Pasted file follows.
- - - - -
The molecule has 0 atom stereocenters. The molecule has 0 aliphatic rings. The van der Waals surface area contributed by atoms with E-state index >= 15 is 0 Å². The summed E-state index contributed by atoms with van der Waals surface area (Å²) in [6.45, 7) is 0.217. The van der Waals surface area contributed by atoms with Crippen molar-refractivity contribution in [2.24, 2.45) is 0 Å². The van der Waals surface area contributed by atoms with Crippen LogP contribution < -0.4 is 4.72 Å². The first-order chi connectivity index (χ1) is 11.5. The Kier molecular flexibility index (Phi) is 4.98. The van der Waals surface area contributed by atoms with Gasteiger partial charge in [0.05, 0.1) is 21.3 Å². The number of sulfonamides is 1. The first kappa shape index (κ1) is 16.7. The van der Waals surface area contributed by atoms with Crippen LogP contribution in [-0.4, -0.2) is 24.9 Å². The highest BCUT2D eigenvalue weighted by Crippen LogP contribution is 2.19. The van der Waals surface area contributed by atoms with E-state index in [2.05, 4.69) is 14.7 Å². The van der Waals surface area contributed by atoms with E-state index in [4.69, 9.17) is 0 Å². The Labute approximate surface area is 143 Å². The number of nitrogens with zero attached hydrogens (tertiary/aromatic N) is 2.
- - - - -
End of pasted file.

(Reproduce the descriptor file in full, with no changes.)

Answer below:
The molecule has 0 atom stereocenters. The molecule has 0 aliphatic rings. The van der Waals surface area contributed by atoms with E-state index >= 15 is 0 Å². The summed E-state index contributed by atoms with van der Waals surface area (Å²) in [6.45, 7) is 0.217. The van der Waals surface area contributed by atoms with Crippen molar-refractivity contribution in [2.24, 2.45) is 0 Å². The van der Waals surface area contributed by atoms with Crippen LogP contribution < -0.4 is 4.72 Å². The first-order chi connectivity index (χ1) is 11.5. The Kier molecular flexibility index (Phi) is 4.98. The van der Waals surface area contributed by atoms with Gasteiger partial charge in [0.05, 0.1) is 21.3 Å². The number of sulfonamides is 1. The first kappa shape index (κ1) is 16.7. The van der Waals surface area contributed by atoms with Crippen LogP contribution in [-0.4, -0.2) is 24.9 Å². The highest BCUT2D eigenvalue weighted by Crippen LogP contribution is 2.19. The van der Waals surface area contributed by atoms with E-state index in [2.05, 4.69) is 14.7 Å². The van der Waals surface area contributed by atoms with E-state index in [4.69, 9.17) is 0 Å². The Labute approximate surface area is 143 Å². The number of nitrogens with zero attached hydrogens (tertiary/aromatic N) is 2.